Book of Hours (1493), sold by Jörn Günther Rare Books for €3m
Book of Hours (1493), sold by Jörn Günther Rare Books for €3m
Book of Hours (1493), sold by Jörn Günther Rare Books for €3m
Book of Hours (1493), sold by Jörn Günther Rare Books for €3m

When it comes to the baffling business of buying art sales, Frieze — like other fairs — can seem overwhelming. True to form, this year’s fairs have seen some sensational sales. New York-based Van de Weghe gallery found a buyer for a work by the late American artist Franz Kline for a stonking $8m. Also at Frieze Masters (which houses art and artefacts from pre-history to 2000), the Swiss-based rare books expert Jörn Günther sold a unique Book of Hours for €3m. (Art is often transacted in the currency of the vendor or artist, rather than geographical location.)

At the other end of the price scale, in the “Collections” section, Oscar Humphries sold wonderful Japanese vases, some starting at a far more accessible £2,500.

Galleries at Frieze London, meanwhile, will be shipping works across the globe: they report sales to China, Mexico, Argentina and more far-flung destinations. It is almost impossible to pinpoint trends in an offering so huge and diverse, but it’s safe to say that painting dominates the majority of the booths. Collectors, it seems, are eagerly following the trend to re-evaluate fine older women painters: David Zwirner made smash sales well into six figures for Suzan Frecon, Bridget Riley and Rose Wylie (average age: 82).

By contrast, LA artist Calvin Marcus (b. 1988) was a first-day sellout for his gallery David Kordansky, at prices under $40,000. And from a booth that was pure vibrant delight, the riotous colours of Brooklyn-based Eddie Martinez (b. 1977) sold out at Timothy Taylor in the first hour of the fair.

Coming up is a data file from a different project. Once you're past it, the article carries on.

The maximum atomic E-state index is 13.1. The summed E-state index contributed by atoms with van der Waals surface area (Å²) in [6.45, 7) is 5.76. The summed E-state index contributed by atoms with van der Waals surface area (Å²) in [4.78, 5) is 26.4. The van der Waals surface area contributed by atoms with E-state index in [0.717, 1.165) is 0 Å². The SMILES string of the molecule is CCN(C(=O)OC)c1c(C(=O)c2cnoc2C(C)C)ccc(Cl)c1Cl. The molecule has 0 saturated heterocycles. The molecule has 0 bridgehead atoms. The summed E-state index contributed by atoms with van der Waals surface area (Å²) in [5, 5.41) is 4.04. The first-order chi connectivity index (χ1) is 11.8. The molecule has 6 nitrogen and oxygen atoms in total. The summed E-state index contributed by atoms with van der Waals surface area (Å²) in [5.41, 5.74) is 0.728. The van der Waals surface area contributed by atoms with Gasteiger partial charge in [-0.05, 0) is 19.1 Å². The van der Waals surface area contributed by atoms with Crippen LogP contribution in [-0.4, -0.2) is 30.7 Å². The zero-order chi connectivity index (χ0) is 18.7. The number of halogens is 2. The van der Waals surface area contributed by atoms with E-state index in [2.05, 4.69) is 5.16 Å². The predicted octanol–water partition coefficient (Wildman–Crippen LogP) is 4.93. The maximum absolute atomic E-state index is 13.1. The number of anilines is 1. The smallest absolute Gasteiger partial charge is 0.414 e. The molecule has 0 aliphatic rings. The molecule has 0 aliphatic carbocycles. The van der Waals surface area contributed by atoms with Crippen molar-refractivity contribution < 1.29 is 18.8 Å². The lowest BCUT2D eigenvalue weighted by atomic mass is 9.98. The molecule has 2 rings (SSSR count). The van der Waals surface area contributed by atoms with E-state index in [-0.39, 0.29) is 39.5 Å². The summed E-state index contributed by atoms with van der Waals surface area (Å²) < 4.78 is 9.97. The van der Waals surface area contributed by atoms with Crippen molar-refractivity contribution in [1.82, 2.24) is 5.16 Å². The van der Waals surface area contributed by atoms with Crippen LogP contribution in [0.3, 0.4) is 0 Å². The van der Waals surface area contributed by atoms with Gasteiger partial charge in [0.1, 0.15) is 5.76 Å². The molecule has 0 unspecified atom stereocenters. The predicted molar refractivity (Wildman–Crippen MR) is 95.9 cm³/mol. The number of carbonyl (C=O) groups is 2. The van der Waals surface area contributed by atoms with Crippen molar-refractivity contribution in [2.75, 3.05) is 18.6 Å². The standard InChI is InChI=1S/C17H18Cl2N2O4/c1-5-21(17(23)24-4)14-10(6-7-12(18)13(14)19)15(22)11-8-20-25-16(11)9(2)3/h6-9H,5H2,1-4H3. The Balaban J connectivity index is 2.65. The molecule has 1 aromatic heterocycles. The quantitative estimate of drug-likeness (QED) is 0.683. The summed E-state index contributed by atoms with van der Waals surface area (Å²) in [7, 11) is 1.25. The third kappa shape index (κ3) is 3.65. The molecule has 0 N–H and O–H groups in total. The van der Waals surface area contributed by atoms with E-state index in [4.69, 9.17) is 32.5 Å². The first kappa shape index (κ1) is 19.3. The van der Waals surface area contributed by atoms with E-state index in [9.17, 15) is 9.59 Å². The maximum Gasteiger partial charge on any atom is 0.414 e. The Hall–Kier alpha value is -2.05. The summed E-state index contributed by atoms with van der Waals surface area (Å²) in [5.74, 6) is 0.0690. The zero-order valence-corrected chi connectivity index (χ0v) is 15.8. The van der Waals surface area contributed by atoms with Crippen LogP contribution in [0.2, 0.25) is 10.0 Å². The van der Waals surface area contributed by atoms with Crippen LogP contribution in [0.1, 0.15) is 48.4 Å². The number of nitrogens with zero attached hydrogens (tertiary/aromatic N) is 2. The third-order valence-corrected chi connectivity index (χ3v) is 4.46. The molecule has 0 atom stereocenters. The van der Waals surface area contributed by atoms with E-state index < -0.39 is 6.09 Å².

It’s all about sales, of course, but imaginative curation and set-dressing are rewarded with various accolades. The 2018 Frieze Stand Prize, for an outstanding gallery presentation, has gone to Sprueth Magers, whose booth includes Thomas Demand, Kaari Upson, Marcel van Eeden and Jenny Holzer. Meanwhile the Stand Prize in the Focus section — for galleries less than 12 years old — was won by blank (from Cape Town), showing Bronwyn Katz, Donna Kukama and Cinga Samson.

Artists, too, net their share of awards, and this year there’s a new one: the Camden Arts Centre Emerging Arts Prize at Frieze. Its inaugural winner is Hong Kong-born Wong Ping, 34, represented by Edouard Malingue gallery. Wong Ping emerged from the underground scene in Hong Kong in 2014; the Wong Ping Animation Lab creates his wildly coloured, often controversial, shocking-hilarious animation videos. An upcoming show at Camden Arts Centre will be announced soon.

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